Proposed Guidelines For States Planning Fish Disease Control Programs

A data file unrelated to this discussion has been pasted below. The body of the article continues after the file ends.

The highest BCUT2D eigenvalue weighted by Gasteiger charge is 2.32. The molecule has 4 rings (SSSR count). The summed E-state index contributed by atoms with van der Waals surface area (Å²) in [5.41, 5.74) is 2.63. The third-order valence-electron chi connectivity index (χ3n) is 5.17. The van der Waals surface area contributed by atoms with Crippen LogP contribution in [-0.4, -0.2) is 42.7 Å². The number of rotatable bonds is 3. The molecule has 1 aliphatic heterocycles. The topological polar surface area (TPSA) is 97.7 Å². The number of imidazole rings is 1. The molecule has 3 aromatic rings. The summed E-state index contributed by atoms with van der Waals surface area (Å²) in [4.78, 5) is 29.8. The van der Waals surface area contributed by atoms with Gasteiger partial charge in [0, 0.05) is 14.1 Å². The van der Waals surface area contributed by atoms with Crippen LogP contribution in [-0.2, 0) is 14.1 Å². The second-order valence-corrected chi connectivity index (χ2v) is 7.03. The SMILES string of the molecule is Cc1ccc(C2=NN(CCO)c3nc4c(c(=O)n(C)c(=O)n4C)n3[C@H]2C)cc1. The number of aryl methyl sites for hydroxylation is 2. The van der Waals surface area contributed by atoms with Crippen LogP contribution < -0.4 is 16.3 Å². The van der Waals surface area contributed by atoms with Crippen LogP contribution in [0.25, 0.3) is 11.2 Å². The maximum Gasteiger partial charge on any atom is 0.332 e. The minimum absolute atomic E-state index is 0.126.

When given the task of discussing guidelines for fish disease legislation, it occurred to me that a brief review of the history of the current laws, both good and bad, governing fish diseases might be in order. However, this idea was quickly discarded because the history of fish disease control in the United States is short and dates only from the mid-1950's, and its study serves only to point out the sparsity of control measures and their general lack of uniformity. I was struck by the close parallel of the early development of animal disease control and the present state of the struggle to initiate effective fish disease control measures. Because of this close parallel, I would like to briefly discuss some of the historical aspects of animal disease legislation with the hope that it will point out some of the pitfalls we need to avoid. Prior to 1843, the United States was free of any significant livestock disease problems. However, in 1843 Peter Dunn, a New York City milkman, bought a milk cow from the captain of a British ship, the Washington. Because of the low price, it seemed at that time that Mr. Dunn was getting an excellent bargain. Unfortunately, this turned out to be one of the most expensive cows ever bought since it introduced contagious pleuropneumonia, into the United States (Van Houweling, 1956). Several other diseases of livestock began to appear in apizootic proportions in the mid-1800's. During this period, hog chlorea was responsible for the loss of 25 t030 million dollars worth of hogs each year. Other diseases such as, tuberculosis, brucellosis, anthrax and blackleg were spreading and causing severe losses of livestock. Texas cattle fever caused all cattle raisers to live in fear that this dread disease of unknown etiology would strike their herds. By 1880, the number of disagreeable and expensive quarantines imposed by both state and local governments was increasing. Some of these quarantines were for protection of local livestock owners, but some were for the simple purpose of retaliation against other local governments (Van Houweling, 1956). By 1883, hogs from the United States had been barred from the European mai kets and our cattle and sheep were not permitted to be exported to England because of rampant disease outbreaks.

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